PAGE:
Our guest today is award-winning novelist Judy Alter who has written fiction for both adults and young adults, primarily about women in the nineteenth-century American West. Judy no writes contemporary cozy mysteries. Trouble in a Big Box, her third Kelly O’Connell mystery, follows Skeleton in a Dead Space and No Neighborhood for Old Women. Learn more about Judy at her website and her two blogs, Judy's Stew and Potluck With Judy.
Judy is offering a copy of Trouble in a Big Box to one of our readers this week who posts a comment to the blog. And don't forget to check back on Sunday to see if you've won. -- AP
The Jessica Fletcher Problem
Remember when mystery writers talked about the Jessica Fletcher problem, from Murder, She Wrote? Why were there so many murders in tiny Cabot Cove? As I started the third Kelly O’Connell Mystery, I faced sort of the same problem. I think it’s inevitable with a cozy series—sort of, why do bad things happen to good people?
I had to ask myself why Kelly, a realtor and the mother of two young girls, keeps bumping into so many crimes. Her new husband, Mike, says that she has a real talent for trouble. She maintains that she’s looking out for her beloved neighborhood. He, once a neighborhood police officer and now a detective, says she should let the police do their work and stay out of things. She argues that she would if they’d move fast enough and act on the tips she gives them. Kelly has been vandalized, almost shot, and almost asphyxiated. What kind of new trouble could I get her into?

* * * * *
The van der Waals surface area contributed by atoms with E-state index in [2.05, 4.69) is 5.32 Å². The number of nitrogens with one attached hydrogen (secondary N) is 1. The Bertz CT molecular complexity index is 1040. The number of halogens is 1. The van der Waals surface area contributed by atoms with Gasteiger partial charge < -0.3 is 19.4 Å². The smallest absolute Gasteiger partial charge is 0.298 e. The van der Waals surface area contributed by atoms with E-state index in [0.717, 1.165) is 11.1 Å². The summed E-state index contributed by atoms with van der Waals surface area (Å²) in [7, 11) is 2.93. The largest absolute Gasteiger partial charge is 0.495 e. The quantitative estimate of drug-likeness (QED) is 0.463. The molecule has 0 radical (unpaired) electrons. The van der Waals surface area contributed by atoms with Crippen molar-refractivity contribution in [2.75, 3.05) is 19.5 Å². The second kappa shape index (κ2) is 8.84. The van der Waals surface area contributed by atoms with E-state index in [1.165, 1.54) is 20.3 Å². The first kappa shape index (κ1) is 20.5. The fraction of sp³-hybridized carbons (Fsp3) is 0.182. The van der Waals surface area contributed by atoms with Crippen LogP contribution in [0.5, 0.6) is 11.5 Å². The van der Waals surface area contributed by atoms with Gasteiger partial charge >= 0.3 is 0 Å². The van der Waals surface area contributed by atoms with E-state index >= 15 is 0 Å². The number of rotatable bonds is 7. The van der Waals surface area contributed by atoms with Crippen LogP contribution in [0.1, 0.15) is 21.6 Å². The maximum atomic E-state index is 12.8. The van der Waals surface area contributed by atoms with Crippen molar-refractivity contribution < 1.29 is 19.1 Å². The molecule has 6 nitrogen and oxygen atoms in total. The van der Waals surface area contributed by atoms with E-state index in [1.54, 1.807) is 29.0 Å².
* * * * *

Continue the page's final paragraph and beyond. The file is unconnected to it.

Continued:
I wanted this to be Mike’s book, for a change, so in the opening pages, he’s badly injured in an auto accident; a young girl in the other car, which sped though a stop sign, is killed; the driver of the other car escapes on foot before the police get there. Once she knows Mike will be all right, though he faces a long recovery, Kelly, a born nurturer, sets out to help the family of the dead girl. She sees that as concern, not intervention in police business, but she meets a hostile reception from the victim’s twin sister.
They say you should listen to your characters, and they’ll tell you what to do, so I listened…and they did, with a little help from current local headlines when a big-box store tried to move into Fairmount, the fictional Kelly’s neighborhood. There were the threads of my story: Mike, who is powerless to keep Kelly out of trouble and physically unable to protect her and the girls; someone who begins to stalk Kelly (is it that small-time criminal who was driving the car or the dead girl’s sister?); and the fight to prevent the big-box store from moving into the neighborhood. Who knew they were tied together and Kelly would end up in danger of taking a one-way trip to Mexico? Working all that out was the fun of writing—though at the time it was less fun than hard work.
I hope you enjoy Kelly’s adventures. Mike’s right—she has a real talent for trouble.
Thanks so much for stopping by today, Judy. Readers, what do you think of Jessica Fletcher syndrome? Are you able to suspend disbelief and enjoy a good cozy? Let's hear from you. One lucky reader will win a copy of Trouble in a Big Box. -- AP